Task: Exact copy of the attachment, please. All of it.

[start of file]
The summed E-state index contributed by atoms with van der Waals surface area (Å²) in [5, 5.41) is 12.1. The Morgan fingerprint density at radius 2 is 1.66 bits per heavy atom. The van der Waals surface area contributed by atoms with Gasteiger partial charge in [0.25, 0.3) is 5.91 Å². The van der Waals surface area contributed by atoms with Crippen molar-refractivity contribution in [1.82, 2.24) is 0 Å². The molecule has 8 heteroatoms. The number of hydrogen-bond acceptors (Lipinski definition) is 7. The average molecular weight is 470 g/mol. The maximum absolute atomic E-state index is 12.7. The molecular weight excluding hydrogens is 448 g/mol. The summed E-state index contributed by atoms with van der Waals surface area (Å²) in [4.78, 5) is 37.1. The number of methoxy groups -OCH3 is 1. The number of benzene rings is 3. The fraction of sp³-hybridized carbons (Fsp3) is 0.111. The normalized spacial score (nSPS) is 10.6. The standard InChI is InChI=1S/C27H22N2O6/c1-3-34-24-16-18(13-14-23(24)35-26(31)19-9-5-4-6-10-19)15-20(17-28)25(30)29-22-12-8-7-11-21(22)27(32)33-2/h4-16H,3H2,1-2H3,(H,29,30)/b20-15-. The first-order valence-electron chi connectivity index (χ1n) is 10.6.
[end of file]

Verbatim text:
The summed E-state index contributed by atoms with van der Waals surface area (Å²) in [5, 5.41) is 12.1. The Morgan fingerprint density at radius 2 is 1.66 bits per heavy atom. The van der Waals surface area contributed by atoms with Gasteiger partial charge in [0.25, 0.3) is 5.91 Å². The van der Waals surface area contributed by atoms with Crippen molar-refractivity contribution in [1.82, 2.24) is 0 Å². The molecule has 8 heteroatoms. The number of hydrogen-bond acceptors (Lipinski definition) is 7. The average molecular weight is 470 g/mol. The maximum absolute atomic E-state index is 12.7. The molecular weight excluding hydrogens is 448 g/mol. The summed E-state index contributed by atoms with van der Waals surface area (Å²) in [4.78, 5) is 37.1. The number of methoxy groups -OCH3 is 1. The number of benzene rings is 3. The fraction of sp³-hybridized carbons (Fsp3) is 0.111. The normalized spacial score (nSPS) is 10.6. The standard InChI is InChI=1S/C27H22N2O6/c1-3-34-24-16-18(13-14-23(24)35-26(31)19-9-5-4-6-10-19)15-20(17-28)25(30)29-22-12-8-7-11-21(22)27(32)33-2/h4-16H,3H2,1-2H3,(H,29,30)/b20-15-. The first-order valence-electron chi connectivity index (χ1n) is 10.6.